(Door) size matters

Skill level skill3

Forget Masters and Johnson or Dr. Ruth. Where size really matters is shower doors.

With the basin for our new shower glued down just as nice as you please (see “Basin or Mason“), we turned our attention to walls and doors. The walls were going to be covered with 1” glass tiles.

12" x 12" sheet of glass tiles for the shower
12″ x 12″ sheet of glass tiles for the shower

My ever-loving wife, “Jenny Mae” (not her real name), wanted frameless glass doors because they look the best, which they do. It turns out you can get them either “exact fit” or with side pieces that can adjust an inch or so wider or narrower. The side pieces kind of clutter up the clean look so we opted for the exact fit.

Measure twice (OK, about 10 times) and order once

Frameless DreamLine shower door
That’s a fine looking shower door right there, I don’t care who you are, that’s a fine looking shower door.

The pressure was on this Math major to measure the door opening precisely. The rough opening was 60″. The tiles are glued on sheets of 1/2″ thick Hardibacker, which is like cement backer board but a whole lot lighter and easier to work with. Two sides make it 1″. Subtract that from 60″ and we should order doors 59″ wide. Done.  

The fur starts to fly

The next step is to get the walls ready for the tile. But before you screw the 1/2″ backer board to the studs, the instructions said to put 1/4″ furring strips on the studs to keep the backer board inside the little walls of the shower pan. For those of you animal rights activists, furring strips are strips of wood not whatever else you might be thinking.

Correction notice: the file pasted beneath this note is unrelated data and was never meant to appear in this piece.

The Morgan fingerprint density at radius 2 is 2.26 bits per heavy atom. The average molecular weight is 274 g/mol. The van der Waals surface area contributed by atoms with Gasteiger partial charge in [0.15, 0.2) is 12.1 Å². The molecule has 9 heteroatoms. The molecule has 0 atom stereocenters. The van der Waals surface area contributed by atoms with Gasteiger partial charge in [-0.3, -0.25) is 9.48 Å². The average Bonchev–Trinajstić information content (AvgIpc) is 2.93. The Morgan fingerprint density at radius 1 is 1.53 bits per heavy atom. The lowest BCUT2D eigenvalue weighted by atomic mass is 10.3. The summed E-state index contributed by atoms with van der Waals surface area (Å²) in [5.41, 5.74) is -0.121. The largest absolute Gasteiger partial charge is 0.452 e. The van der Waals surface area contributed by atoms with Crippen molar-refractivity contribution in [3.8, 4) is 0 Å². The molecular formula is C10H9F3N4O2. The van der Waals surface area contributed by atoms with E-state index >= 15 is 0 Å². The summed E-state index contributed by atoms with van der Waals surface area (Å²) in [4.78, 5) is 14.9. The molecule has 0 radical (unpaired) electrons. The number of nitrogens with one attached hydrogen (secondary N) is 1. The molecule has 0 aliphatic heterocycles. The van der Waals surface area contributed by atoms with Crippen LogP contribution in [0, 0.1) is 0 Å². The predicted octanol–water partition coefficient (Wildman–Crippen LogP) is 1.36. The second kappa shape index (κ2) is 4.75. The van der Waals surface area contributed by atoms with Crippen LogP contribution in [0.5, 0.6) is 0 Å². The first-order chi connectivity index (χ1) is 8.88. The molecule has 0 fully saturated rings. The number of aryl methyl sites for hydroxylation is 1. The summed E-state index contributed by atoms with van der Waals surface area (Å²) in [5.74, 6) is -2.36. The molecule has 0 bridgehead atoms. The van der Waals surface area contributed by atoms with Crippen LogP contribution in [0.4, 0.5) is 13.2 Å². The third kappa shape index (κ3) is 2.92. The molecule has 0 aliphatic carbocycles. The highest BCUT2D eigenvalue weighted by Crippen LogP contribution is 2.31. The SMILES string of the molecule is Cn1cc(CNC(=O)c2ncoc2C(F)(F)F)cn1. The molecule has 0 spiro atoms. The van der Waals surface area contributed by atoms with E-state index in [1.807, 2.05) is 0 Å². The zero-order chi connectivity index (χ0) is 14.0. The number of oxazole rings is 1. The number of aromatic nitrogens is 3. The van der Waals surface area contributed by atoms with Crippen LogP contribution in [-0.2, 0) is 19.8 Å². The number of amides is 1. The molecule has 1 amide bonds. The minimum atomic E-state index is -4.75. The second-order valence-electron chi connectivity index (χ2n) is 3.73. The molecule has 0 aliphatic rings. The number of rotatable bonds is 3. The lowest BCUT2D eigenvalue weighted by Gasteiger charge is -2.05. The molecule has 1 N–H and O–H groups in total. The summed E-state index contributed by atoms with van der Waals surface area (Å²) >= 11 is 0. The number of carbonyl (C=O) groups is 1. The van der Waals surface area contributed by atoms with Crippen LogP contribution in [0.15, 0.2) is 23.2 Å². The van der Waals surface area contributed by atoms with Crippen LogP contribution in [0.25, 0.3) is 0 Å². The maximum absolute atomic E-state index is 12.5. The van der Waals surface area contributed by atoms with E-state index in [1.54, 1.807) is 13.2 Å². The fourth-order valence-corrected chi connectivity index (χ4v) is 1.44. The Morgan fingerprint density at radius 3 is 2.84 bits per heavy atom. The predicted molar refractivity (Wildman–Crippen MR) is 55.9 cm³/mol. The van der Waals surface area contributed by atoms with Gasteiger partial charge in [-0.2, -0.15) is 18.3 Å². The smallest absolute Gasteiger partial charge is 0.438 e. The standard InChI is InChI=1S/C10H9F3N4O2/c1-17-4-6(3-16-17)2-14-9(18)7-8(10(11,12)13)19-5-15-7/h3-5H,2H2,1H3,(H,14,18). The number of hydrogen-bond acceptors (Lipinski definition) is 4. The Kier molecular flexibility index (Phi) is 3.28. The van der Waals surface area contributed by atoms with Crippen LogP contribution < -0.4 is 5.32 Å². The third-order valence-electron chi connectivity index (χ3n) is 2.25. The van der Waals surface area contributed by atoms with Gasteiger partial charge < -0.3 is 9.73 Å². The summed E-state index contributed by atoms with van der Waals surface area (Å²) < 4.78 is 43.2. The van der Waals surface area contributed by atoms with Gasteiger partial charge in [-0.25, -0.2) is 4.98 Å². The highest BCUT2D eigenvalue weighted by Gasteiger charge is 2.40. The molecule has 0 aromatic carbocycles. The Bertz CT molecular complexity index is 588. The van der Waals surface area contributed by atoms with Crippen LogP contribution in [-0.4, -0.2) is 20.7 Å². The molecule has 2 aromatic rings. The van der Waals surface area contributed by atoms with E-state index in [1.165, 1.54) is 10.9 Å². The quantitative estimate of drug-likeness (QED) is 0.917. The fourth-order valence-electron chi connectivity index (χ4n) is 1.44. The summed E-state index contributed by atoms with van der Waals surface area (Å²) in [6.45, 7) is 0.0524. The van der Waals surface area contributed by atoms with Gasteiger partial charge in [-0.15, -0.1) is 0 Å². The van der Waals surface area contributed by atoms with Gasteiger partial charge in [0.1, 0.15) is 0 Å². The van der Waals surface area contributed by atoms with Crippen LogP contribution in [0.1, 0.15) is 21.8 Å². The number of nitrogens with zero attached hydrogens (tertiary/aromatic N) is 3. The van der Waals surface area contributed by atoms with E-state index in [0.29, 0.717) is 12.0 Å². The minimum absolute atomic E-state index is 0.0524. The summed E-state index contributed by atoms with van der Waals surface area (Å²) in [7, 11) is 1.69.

furring strip
Furring strip on a stud

You want to end up with perfectly straight walls and that typically involves using different thicknesses of furring strips and lots of strings and a level to make it happen. Jenny Mae was kind enough to give me a hand.

Those of you keeping score at home have probably already spotted the trouble.

Somewhere during that process I realized that the furring strips were reducing the size of the opening by a good 1/2″ and my 59″ glass doors weren’t going to fit in a 58 1/2″ space. This was going to take some creative engineering.

I probably slept a few hours the next couple of nights but it seemed like I was adding and subtracting all day and night trying to create 1/2″ out of nothing, or rather, turn 1/2″ of something into nothing. The thought of how much those doors cost and having to order at least one new one would make many spouses have a hissy fit with a tail on it but my ever-loving wife, Jenny Mae, said, “You’ll figure it out. You always do.” Jenny Mae is nice that way.

Take a Quarterback

That’s when I remembered that Hardibacker comes in 1/4″ thickness in addition to the 1/2″. The walls really needed to be 1/2″ thick so they wouldn’t flex, but for the studs around the doors 1/4″ would be perfectly adequate and that would give me back the 1/2″ I lost to the furring strips. A smooth transition between the 1/4″ and the 1/2″ might even make it look artsy. (Generally, I don’t do artsy but I was desperate here.)

Hardibacker on walls
Hardibacker screwed to walls. Notice change in depth in bottom right corner

I screwed the Hardibacker to the studs through the furring strips. If you look in the bottom right corner of the photo you’ll see the start of the art work.

The next photo shows a close-up of the joint between the 1/4″ piece and the 1/2″ sheets that form the rest of the wall. I put a little shim on the left edge and bent the thinner piece so that it matched the thicker sheet on the left and used lots screws to get the curve right. 

1/4" meeting 1/2"
Close-up of 1/4″ Hardibacker meeting the 1/2″ panels

Then I made sure the gaps between the tiles would follow the shape of the joints.

Tiles make a smooth curve between the different wall thicknesses
The 1″ tiles make a smooth curve between the different wall thicknesses

The result is a smooth transition from thick to thin that leaves enough room for the glass doors.

And the waviness adds a little style to the project.

In the future, however, I’m tiling the walls first and then measuring for the doors because size matters and artsy is just too much work.


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